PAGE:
The subject matter lends itself to a great film, but it needed to be approached differently.

Denial struggles to penetrate a very difficult topic. Any film about the holocaust will need to approach the subject in a cautious way. Not only does it need to be perfect but it needs to be accurate and compelling at the same time.

The film concerns the real lawsuit filed against Professor Deborah Lipstadt (Rachel Weisz), by David Irving (Timothy Spall) for libel. Lipstadt accuses Irving of denying the holocaust, something he himself denies, and looks to prove that Lipstadt’s comments were defamatory in a court if law.

Denial takes far too much caution in its storytelling. It doesn’t dive deep enough into individual’s feelings, it merely scratches the surface and hopes that each character’s emotion emanates from their acting ability and not the words written on paper. Particularly Rachel Weisz; Her performance is purely not compelling enough to pass off the anger and determination her character needs to show, her true reason for standing against this horrific man. Timothy Spall however, creates an absolutely vile portrayal of David Irving, in a disgustingly magnificent performance. Very rarely do performers pull off villain as well as Spall does Irving, but in reality Spall manages to crete an epitome of evil.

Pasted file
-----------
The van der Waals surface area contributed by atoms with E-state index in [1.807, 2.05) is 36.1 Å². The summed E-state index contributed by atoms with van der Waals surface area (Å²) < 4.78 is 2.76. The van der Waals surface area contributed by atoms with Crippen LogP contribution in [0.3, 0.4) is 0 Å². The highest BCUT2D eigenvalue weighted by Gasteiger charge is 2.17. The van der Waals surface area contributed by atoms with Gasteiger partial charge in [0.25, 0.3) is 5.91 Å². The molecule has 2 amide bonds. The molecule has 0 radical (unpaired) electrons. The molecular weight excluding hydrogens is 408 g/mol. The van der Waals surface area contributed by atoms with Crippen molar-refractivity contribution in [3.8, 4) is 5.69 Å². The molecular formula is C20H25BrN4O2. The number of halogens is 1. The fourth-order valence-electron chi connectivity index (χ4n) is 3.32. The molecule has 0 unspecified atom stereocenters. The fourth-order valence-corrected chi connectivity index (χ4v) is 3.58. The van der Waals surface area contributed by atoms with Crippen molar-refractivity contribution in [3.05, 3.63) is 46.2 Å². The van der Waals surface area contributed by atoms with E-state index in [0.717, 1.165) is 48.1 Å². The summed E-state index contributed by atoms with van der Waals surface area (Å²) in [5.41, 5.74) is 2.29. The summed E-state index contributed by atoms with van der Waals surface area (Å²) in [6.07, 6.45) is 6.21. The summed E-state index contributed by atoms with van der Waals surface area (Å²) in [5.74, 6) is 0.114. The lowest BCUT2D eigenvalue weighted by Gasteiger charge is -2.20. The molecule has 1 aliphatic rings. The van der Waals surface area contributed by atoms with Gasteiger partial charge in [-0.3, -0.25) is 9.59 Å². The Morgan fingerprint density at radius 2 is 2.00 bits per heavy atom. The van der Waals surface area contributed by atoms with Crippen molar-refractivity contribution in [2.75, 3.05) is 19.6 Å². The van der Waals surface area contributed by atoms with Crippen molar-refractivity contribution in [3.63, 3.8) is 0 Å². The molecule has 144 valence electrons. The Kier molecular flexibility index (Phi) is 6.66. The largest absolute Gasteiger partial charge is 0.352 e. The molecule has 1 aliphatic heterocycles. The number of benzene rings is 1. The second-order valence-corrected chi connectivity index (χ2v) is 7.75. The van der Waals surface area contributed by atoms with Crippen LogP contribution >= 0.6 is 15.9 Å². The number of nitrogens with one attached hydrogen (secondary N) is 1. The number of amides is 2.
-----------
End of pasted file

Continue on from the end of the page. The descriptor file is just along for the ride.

It is a very impressive performance, and centralising around David Irving would have changed the films complexity in its favour, though perhaps not the box office. By focusing on Lipstadt, with Rachel Weisz not at her best, it ends up sitting very ‘middle of the road;’ Something stylistic changes could have improved vastly. Even focusing on the team of lawyers vs. Irving would have supplied a more riveting plot line. The subject matter lends itself to a great film, but it needed to be approached differently.

Without taking a firmer stance as a dark piece of cinema Denial was never going to reach the tall heights it could have otherwise. Yet it is worth the watch just to witness how vile Timothy Spall can make himself seem.


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